The nice port agent took me to the ship. Some exasperated Colonel Blimp of an Indian policeman didn’t like the idea of me walking on the ship and having my bags scanned with the cutting edge X-ray technology to be found at the entrance. Better his chap at the nearby trestle table rifled through my dirty underwear instead (travel tip: always put your dirty underwear on top). With no drugs, bombs or dutiable items to be found, Colonel Blimp looked a bit miffed, so he made me stand there for ten minutes in the sweltering sun for no reason other than he could.

But I’m a big guy, I can take it… and I know it *really* annoys these types when you take it on the chin with a mischievous little smile. Never let them see you bleed. In time, I was on the ship. My cabin is great: a nice big king-sized bed (a bit of a waste, when you think about it) and a HUGE porthole for me to wave my willy at King Neptune through. I asked the steward, Jose from Guatemala, to lock the minibar. This is going to be a dry ride, if you know what I mean. Oh, for heavens sake, pull your mind out of the gutter for five seconds.

Simple fact: I only drink when I can afford to get drunk. This will not happen on this cruise.

But it could happen back in Cochin. And, happily, the ship wasn’t leaving until midnight. So, as I was all checked in and on board, I just had time to single-handedly win the afternoon quiz and then head back to Princess Street for Round 2 of the great Fort Cochin drink-off. Niall, Vipin and Alex were joined by Nate and Isla as well as some extras they had found, presumably roaming the streets looking for a good time.

One drink turned into two and then three (and these are big-assed bottles of Kingfisher here), and before I knew it, it was time to get back on board the ship. With the ferry stopped for the night, Alex gave me (and everyone else) a lift in his car. Unfortunately, getting to Willingdon Island over the bridge takes an age (the ferry is MUCH quicker). I suppose it didn’t help that us passengers were doing our level best to down a bottle of peach schnapps on the way and I had Green Day blasting out on the stereo at full volume.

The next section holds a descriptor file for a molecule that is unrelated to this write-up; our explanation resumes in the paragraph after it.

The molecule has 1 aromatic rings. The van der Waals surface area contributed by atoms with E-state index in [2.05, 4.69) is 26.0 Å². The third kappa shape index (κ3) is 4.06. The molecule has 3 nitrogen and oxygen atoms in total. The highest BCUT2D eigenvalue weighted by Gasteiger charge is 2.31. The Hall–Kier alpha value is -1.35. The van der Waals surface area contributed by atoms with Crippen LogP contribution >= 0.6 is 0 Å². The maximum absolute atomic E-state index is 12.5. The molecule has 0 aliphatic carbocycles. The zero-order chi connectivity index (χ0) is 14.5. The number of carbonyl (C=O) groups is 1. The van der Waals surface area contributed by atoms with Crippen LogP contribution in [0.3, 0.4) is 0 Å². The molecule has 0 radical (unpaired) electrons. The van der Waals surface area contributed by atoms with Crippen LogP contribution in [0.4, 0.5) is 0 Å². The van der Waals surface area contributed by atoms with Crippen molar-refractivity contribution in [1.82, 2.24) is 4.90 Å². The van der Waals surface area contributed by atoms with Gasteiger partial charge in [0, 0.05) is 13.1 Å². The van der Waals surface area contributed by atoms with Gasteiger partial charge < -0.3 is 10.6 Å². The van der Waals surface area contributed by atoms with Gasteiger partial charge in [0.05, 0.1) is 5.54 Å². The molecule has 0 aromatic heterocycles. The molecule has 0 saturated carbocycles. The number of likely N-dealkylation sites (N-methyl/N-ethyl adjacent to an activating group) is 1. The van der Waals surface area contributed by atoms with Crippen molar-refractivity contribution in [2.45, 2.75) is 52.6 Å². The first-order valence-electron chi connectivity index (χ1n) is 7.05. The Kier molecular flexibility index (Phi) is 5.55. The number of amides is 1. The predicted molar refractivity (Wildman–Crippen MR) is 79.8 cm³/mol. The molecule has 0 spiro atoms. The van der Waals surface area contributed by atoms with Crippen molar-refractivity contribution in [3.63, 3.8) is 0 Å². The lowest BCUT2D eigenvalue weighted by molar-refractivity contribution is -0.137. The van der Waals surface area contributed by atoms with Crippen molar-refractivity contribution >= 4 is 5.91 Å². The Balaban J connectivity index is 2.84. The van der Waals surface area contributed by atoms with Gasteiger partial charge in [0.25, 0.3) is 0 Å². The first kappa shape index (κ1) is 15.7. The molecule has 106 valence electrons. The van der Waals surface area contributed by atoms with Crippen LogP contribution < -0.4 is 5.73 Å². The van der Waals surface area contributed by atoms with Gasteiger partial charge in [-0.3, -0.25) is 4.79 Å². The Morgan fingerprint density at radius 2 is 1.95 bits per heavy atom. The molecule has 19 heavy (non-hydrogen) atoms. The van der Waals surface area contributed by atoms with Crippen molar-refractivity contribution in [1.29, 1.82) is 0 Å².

Alex mate, do you want to watch the road since, you know, YOU’RE DRIVING?!!

By the time I was coming up to the port gates, I was getting calls off the ship, my mum and dad, the Queen of Sheba and Lord frikkin’ Lucan asking where the hell I was. I was trying to get through the gates, say goodbye to everyone (*hugs!*) and leg it through the rain towards the ship, just in the nick of time: the last person on board. Phileas and Sherlock would be proud.

I arrived bedraggled and raggedy (as always) looking very much the stowaway that everybody looks at me and assumes I am. I headed up to the open-air bar on Deck 11 and, after gesticulating wildly at the Indian subcontinent, camcorder in hand, realised something: I’ve been in and around the monster continent of Asia since January 2010 and now, finally, I take my leave. Goodnight Asia, you proved a formidable foe, but I proved that if you want something bad enough – and you’re patient – not the even the might of the Himalayas or the breadth of the Pacific can get in your way.

I rounded off the night with some new-found friends who possibly took pity on me and bought me a beer and later on there was a shared bottle of wine with the lovely cruise staff. A great night, and a great leap forward for The Odyssey Expedition.

Well then, Costa neoRomantica YOU LEGEND!! Thank you thank you thank you for letting me on board. Thanks to Amy and Laura at Rooster PR in the UK, Costa Cruises and Lorna Brookes, you queen of the persuasive email, I owe you BIG. This is it, dear readers, for the first time since the beginning of June I’m really heading west. At long last, the end is within sight. I’ll see you there.

Graham Hughes

Graham Hughes is a British adventurer, presenter, filmmaker and author. He is the only person to have travelled to every country in the world without flying. From 2014 to 2017 he lived off-grid on a private island that he won in a game show, before returning to the UK to campaign for a better future for the generations to come.

This Post Has 2 Comments

  1. Cam Brooks

    wonderful post with 1 more to go, I’ve been watching and reading since the begining and you are really a true adventurer in the deepest since . I remember you posting a desire to check out the Burning man Festival over in Nevada US. and if you ever make it over,I sure would like to say hi and shake your hand… thanks for letting all of us be a part of this great trek…
    sincerly Cam of Colorado

  2. Snehansu Chatterjee

    Hello Graham,
    Congratulations on completing the journey to all the 201 countries. I hope you visit India again.
    I like your blog and the pictures. I also love to travel , but a terrible blogger myself.
    The news about your achievement came in the local newspapers and that’s how I came to know about your travel. I am reading your posts on various countries and enjoying every bit of it.